The Ryzen 9 3900X from AMD is the first 12 core CPU for the mainstream desktop platform, featuring a base clock of 3.8 GHz and a boost of 4.6 GHz. It comes with a large 64 MB of L3 cache and 6MB of L2. Recently, there were videos of the processor being able to run at a much lower voltage than stock, all while maintaining the same frequencies. These videos, however, did not show any benchmark tests to confirm whether the performance remained the same or not. That led to the people over at LegitReviews to try it out themselves, and here are the results:
As you can see from the graph, the performance drops with a decrease in voltage, as expected. What is interesting, however, is that HWiNFO64 shows that the cores are running at 4.2GHz, despite there being a clear performance hit. Our guess to why this might be the case is that the CPU lowers it’s duty cycle when undervolted in such a fashion, meaning that while it functions at the speeds being shown, it turns itself “off” more often, and is thus doing less work.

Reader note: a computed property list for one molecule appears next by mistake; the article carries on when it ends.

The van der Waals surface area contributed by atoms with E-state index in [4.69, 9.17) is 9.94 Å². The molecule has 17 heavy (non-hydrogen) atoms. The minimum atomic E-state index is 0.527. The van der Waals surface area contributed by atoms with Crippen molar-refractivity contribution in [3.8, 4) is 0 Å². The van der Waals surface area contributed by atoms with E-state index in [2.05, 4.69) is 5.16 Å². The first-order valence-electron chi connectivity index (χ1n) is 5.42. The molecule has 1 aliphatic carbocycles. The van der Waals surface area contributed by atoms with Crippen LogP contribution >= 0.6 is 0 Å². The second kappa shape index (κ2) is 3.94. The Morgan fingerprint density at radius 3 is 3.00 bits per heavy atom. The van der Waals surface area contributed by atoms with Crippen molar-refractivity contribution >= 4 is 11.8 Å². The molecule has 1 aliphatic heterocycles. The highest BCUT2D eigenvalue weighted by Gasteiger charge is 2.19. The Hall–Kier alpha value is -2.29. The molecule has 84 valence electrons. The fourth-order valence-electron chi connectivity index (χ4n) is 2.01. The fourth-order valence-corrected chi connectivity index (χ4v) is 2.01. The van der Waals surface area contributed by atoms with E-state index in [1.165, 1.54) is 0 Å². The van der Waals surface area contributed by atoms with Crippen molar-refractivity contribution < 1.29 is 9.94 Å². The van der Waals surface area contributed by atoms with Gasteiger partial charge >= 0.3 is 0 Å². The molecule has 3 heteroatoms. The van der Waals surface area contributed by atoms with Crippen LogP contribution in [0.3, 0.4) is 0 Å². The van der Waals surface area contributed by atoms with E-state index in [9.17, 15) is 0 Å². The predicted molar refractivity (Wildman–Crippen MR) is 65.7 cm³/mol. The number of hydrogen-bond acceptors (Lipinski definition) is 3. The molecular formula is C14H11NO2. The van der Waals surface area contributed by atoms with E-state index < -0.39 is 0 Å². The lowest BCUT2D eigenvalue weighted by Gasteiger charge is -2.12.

Notably, though, there is only a 16% performance with 40% less power consumption. This comes as great news to those looking to build a more compact PC and/or use a passive cooling solution, as long as they don’t mind losing some performance.